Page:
MB: Who have been your mentors along the way?
JG: Since I’ve been at Melbourne, the coaches have been awesome. When I was at Carlton, Eddie has always been there, but there have been quite a few. I enjoyed my time at Carlton and I’m enjoying my time at Melbourne even more.
EDDIE, CYRIL AND BUDDY
MB: You’ve played with Eddie and watched Cyril Rioli. Who do you rate as the best small forward in the game? And where do you see yourself in the mix?
JG: Eddie’s always been the best small forward [I’ve seen]. Cyril is an awesome player, but Eddie is No.1 for me. Hopefully I can get up there. I’ve always looked up to Eddie and I see him as my brother. He’s always been No.1 in my eyes.
MB: It’s fair to say Eddie is your best mate?
JG: He and ‘Yaz’ (Chris Yarran). We’ve got a group message going with a few of the guys. There are quite a few in that.
MB: How have you seen Eddie’s career at Adelaide?
JG: He’s definitely gone to another level. He’s 30 now and he’s taken his game to another level, which is what you want to see. He’s experienced and his understanding of the game is massive. Hopefully I can catch him, but he’s way ahead of me.
MB: ‘Buddy’ Franklin is your cousin. Do you have regular contact with him?
JG: When I see him, I always chat and catch up, but because he’s in Sydney and I’m in Melbourne, we don’t get to see heaps of each other. But every time we time we play each other or when he’s in town, hopefully we catch up. But everyone’s schedule is different.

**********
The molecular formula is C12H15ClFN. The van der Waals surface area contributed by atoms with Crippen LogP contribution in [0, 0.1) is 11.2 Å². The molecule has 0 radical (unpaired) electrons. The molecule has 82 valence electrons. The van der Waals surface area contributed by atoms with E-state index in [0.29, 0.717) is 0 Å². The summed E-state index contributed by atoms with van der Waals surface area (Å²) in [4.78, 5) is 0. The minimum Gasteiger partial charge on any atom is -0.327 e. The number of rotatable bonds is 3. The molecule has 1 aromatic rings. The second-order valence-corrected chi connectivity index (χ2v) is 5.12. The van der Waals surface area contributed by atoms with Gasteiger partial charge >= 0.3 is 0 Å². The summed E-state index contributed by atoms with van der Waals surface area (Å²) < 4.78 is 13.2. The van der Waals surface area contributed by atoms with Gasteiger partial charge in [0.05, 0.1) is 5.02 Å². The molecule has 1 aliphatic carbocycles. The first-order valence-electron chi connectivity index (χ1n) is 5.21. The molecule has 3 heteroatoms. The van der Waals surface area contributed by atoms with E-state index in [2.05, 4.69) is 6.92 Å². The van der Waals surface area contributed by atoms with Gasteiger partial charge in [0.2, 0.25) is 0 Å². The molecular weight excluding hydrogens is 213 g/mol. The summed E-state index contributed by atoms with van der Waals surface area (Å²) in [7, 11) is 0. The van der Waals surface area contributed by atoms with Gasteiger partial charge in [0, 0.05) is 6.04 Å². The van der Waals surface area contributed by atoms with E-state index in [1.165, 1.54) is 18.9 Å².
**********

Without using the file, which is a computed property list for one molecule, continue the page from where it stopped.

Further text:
MB: What have been your career highlights so far?
JG: What stands out for me is when I play good footy, I like to put as much forward chase and pressure on. If I do all of that, everything else comes. Since being at Melbourne, I’ve worked with Macca (Brendan McCartney), Ego (Matthew Egan) and Rookey (Max Rooke) on what I need to do to become the best I can.
MB: And conversely, what have been the toughest times in the game?
JG: At the start of the season, I did a hamstring tear in the first JLT [Community Series] game and then I was lucky enough to have that extended period off to get everything right and come ready into the season. I haven’t looked back. That was the main one this year. In previous years, I’ve had shoulder surgery, but I’ve got to keep healthy and play my role for the team, and everything will pay off.
MB: How do you look back on your time at Carlton?
JG: I look back on my time at Carlton and definitely miss being part of the ‘Three Amigos’. You hear about there being other ‘Three Amigos’, but everyone knows there is only one ‘Three Amigos’ (laughing). I miss playing with them – Eddie and Yaz. They were the good times and I definitely miss that.
MB: And now you’re into your third season at Melbourne. How do you reflect on your move?
JG: Since I’ve come across to Melbourne, it’s been a new challenge. I’m not with Eddie or Yaz anymore, but now it gives me the opportunity to work with the young guys like Dion Johnstone. It’s great to work with guys like Dion, so we can get the best out of them – and it helps to get the best out of me as well.
MB: What are your aims for the rest of your career?
JG: We all want to play finals and get there for there for the Grand Final. If I can keep playing my role, hopefully I can stay in the team for as long as I can.
MB: And how long do you see yourself playing for?
JG: It’s hard to tell. I’m contracted for another two years and I just want to take it year-by-year. It’s not my decision how long I can stay here, but I’d love to stay as long as I can.
MB: Thanks for your time Jeffy and congratulations on your milestone.
JG: No worries, mate.